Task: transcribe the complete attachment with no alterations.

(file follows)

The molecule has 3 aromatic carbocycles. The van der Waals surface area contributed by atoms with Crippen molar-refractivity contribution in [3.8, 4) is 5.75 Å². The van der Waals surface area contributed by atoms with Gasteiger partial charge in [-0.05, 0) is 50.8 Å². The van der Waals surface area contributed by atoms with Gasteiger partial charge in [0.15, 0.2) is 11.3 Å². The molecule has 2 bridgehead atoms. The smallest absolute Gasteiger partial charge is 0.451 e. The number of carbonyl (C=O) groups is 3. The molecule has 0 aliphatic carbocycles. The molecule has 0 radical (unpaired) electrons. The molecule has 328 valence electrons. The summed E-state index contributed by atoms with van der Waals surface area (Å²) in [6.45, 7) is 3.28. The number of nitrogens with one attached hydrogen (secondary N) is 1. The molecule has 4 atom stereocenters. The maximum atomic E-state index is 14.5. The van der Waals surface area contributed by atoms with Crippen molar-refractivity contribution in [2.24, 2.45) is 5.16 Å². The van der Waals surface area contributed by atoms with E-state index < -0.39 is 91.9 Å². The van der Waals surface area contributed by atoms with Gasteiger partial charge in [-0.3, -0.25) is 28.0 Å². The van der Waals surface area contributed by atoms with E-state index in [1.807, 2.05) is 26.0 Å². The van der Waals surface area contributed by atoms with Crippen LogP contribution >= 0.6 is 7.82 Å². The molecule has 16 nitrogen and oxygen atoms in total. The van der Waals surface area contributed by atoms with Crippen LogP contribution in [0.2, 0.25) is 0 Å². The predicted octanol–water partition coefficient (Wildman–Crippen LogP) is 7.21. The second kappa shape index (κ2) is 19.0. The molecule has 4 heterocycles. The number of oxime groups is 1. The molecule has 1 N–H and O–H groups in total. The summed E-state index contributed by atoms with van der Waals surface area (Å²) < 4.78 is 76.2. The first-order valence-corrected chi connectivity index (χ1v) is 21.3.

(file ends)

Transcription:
The molecule has 3 aromatic carbocycles. The van der Waals surface area contributed by atoms with Crippen molar-refractivity contribution in [3.8, 4) is 5.75 Å². The van der Waals surface area contributed by atoms with Gasteiger partial charge in [-0.05, 0) is 50.8 Å². The van der Waals surface area contributed by atoms with Gasteiger partial charge in [0.15, 0.2) is 11.3 Å². The molecule has 2 bridgehead atoms. The smallest absolute Gasteiger partial charge is 0.451 e. The number of carbonyl (C=O) groups is 3. The molecule has 0 aliphatic carbocycles. The molecule has 0 radical (unpaired) electrons. The molecule has 328 valence electrons. The summed E-state index contributed by atoms with van der Waals surface area (Å²) in [6.45, 7) is 3.28. The number of nitrogens with one attached hydrogen (secondary N) is 1. The molecule has 4 atom stereocenters. The maximum atomic E-state index is 14.5. The van der Waals surface area contributed by atoms with Crippen molar-refractivity contribution in [2.24, 2.45) is 5.16 Å². The van der Waals surface area contributed by atoms with E-state index < -0.39 is 91.9 Å². The van der Waals surface area contributed by atoms with Gasteiger partial charge in [-0.3, -0.25) is 28.0 Å². The van der Waals surface area contributed by atoms with E-state index in [1.807, 2.05) is 26.0 Å². The van der Waals surface area contributed by atoms with Crippen LogP contribution >= 0.6 is 7.82 Å². The molecule has 16 nitrogen and oxygen atoms in total. The van der Waals surface area contributed by atoms with Crippen LogP contribution in [0.2, 0.25) is 0 Å². The predicted octanol–water partition coefficient (Wildman–Crippen LogP) is 7.21. The second kappa shape index (κ2) is 19.0. The molecule has 4 heterocycles. The number of oxime groups is 1. The molecule has 1 N–H and O–H groups in total. The summed E-state index contributed by atoms with van der Waals surface area (Å²) < 4.78 is 76.2. The first-order valence-corrected chi connectivity index (χ1v) is 21.3.